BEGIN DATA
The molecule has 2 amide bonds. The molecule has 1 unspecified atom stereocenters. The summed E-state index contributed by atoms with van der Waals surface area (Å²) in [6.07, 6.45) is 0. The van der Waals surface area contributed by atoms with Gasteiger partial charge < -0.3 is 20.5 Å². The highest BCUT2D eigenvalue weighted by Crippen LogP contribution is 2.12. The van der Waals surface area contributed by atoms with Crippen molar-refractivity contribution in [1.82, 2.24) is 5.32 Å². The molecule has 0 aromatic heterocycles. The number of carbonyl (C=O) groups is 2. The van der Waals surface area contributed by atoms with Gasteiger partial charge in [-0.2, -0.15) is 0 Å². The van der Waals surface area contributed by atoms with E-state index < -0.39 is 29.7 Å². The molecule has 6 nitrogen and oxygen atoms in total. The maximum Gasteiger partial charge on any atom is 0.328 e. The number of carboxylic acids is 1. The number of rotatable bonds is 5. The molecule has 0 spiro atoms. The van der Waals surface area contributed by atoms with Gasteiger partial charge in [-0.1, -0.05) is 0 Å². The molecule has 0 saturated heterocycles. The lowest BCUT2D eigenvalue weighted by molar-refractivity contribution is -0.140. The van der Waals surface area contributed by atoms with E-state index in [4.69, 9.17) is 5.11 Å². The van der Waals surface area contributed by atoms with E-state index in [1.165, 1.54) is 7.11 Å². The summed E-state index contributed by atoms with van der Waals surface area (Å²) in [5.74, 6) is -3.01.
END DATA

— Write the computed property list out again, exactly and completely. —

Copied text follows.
The molecule has 2 amide bonds. The molecule has 1 unspecified atom stereocenters. The summed E-state index contributed by atoms with van der Waals surface area (Å²) in [6.07, 6.45) is 0. The van der Waals surface area contributed by atoms with Gasteiger partial charge < -0.3 is 20.5 Å². The highest BCUT2D eigenvalue weighted by Crippen LogP contribution is 2.12. The van der Waals surface area contributed by atoms with Crippen molar-refractivity contribution in [1.82, 2.24) is 5.32 Å². The molecule has 0 aromatic heterocycles. The number of carbonyl (C=O) groups is 2. The van der Waals surface area contributed by atoms with Gasteiger partial charge in [-0.2, -0.15) is 0 Å². The van der Waals surface area contributed by atoms with E-state index < -0.39 is 29.7 Å². The molecule has 6 nitrogen and oxygen atoms in total. The maximum Gasteiger partial charge on any atom is 0.328 e. The number of carboxylic acids is 1. The number of rotatable bonds is 5. The molecule has 0 spiro atoms. The van der Waals surface area contributed by atoms with Gasteiger partial charge in [-0.1, -0.05) is 0 Å². The molecule has 0 saturated heterocycles. The lowest BCUT2D eigenvalue weighted by molar-refractivity contribution is -0.140. The van der Waals surface area contributed by atoms with E-state index in [4.69, 9.17) is 5.11 Å². The van der Waals surface area contributed by atoms with E-state index in [1.165, 1.54) is 7.11 Å². The summed E-state index contributed by atoms with van der Waals surface area (Å²) in [5.74, 6) is -3.01.